1.Obesity influences the responsiveness of the microcirculation; constriction is augmented probably reflecting heightened sympathetic nervous activity.
2.The responsiveness of the microcirculation in the forearm to constriction and dilation was therefore examined in 14 men and women with varying degrees of abdominal adiposity, to determine the potential effects of sympathetic nervous activity and adiposity on flow. Changes in basal blood flow were measured by venous occlusion plethysmography during intra-arterial infusions of noradrenaline, acetylcholine and sodium nitroprusside and after temporary ischaemia. Total body noradrenaline spillover was also measured, as an index of sympathetic neuronal activity.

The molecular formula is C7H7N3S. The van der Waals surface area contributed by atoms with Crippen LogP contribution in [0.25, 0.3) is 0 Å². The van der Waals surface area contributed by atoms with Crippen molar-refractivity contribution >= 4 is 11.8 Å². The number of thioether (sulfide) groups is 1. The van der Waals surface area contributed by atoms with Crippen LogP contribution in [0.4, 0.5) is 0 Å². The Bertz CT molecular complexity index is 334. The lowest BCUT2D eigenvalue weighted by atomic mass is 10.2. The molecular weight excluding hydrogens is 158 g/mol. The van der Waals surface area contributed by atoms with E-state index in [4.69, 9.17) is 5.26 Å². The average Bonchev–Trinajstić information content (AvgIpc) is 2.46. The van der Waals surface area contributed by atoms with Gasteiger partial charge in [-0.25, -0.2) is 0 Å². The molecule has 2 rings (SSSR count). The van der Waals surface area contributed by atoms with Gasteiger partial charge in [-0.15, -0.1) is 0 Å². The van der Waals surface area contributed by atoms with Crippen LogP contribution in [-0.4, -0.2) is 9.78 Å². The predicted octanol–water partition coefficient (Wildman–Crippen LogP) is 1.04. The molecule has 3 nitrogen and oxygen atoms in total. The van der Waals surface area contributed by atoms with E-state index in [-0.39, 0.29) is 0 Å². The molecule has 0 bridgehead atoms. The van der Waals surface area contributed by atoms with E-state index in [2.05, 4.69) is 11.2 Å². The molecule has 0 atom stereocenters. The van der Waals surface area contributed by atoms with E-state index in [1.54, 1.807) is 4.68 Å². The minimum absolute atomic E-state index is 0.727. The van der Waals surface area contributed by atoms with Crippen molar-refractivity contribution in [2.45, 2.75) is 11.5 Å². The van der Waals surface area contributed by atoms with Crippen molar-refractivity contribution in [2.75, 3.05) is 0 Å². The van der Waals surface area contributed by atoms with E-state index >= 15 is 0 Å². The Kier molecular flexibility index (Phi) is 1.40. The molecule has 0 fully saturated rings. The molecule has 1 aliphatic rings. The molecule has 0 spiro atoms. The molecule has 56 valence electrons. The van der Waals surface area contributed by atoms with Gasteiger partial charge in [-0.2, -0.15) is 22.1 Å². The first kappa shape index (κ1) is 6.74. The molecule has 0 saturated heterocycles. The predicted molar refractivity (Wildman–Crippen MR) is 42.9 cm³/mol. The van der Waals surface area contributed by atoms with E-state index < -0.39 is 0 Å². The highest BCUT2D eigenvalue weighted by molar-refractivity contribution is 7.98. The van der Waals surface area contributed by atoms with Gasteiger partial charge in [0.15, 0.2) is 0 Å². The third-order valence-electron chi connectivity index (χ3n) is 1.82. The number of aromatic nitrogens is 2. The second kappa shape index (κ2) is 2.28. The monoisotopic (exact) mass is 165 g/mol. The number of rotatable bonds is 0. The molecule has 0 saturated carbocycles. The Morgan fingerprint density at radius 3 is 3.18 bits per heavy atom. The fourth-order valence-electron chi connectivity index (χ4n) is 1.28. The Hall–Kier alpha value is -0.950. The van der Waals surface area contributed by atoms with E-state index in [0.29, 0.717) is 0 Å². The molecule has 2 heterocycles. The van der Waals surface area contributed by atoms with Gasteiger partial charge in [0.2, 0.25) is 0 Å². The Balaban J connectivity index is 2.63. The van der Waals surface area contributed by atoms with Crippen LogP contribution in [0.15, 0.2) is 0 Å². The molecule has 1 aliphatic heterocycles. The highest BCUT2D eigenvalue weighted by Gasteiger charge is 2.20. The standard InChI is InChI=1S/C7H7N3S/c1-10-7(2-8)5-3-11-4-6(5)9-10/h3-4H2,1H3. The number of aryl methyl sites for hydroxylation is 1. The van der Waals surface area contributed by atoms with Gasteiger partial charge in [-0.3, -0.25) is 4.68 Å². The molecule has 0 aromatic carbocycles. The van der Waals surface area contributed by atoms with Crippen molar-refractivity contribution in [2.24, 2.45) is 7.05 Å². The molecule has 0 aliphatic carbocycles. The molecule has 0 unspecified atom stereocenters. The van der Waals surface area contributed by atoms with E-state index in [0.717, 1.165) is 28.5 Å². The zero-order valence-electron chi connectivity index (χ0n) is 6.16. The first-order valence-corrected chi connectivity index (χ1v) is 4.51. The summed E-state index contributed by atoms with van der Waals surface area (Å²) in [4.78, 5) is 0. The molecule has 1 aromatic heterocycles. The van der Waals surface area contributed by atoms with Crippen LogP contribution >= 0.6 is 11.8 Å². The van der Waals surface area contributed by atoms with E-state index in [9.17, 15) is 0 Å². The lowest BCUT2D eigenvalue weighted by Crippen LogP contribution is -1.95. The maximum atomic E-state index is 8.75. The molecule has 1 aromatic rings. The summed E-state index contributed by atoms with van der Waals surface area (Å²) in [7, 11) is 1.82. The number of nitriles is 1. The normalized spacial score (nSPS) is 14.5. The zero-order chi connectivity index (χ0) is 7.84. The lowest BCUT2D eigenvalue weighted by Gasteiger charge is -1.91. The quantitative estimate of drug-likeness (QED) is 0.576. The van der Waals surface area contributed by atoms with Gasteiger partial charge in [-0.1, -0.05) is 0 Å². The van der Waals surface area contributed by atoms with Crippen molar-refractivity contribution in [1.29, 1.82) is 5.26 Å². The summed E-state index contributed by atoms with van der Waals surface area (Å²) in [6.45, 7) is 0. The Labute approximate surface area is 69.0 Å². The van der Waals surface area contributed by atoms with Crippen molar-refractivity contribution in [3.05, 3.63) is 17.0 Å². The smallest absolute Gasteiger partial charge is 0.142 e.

3.Parameters of obesity were found to influence the responsiveness of the microcirculation. Changes in vascular resistance with noradrenaline (100 ;ng/min) were positively correlated with body weight, body mass index and waist circumference (r = 0.63, P = 0.02), whereas waist circumference was negatively correlated with post-ischaemia vasodilatation (r = -0.76, P = 0.002). Acetylcholine-induced vasodilatation was inversely related to body mass index (r = -0.53, P = 0.053).
4.Basal blood flow did not correlate with adiposity. Furthermore, vasodilatation with 800 ;ng/min sodium nitroprusside was inversely correlated with total body noradrenaline spillover (r = -0.77, P< 0.001); and changes in flows with noradrenaline (constriction) and post-ischaemia (dilation) were inversely related (r = -0.56, P = 0.035).
5.These findings, taken together, are consistent with increased local sympathetic neuronal responsiveness and diminished nitric-oxide-mediated dilation in the forearm vasculature with increasing body adiposity.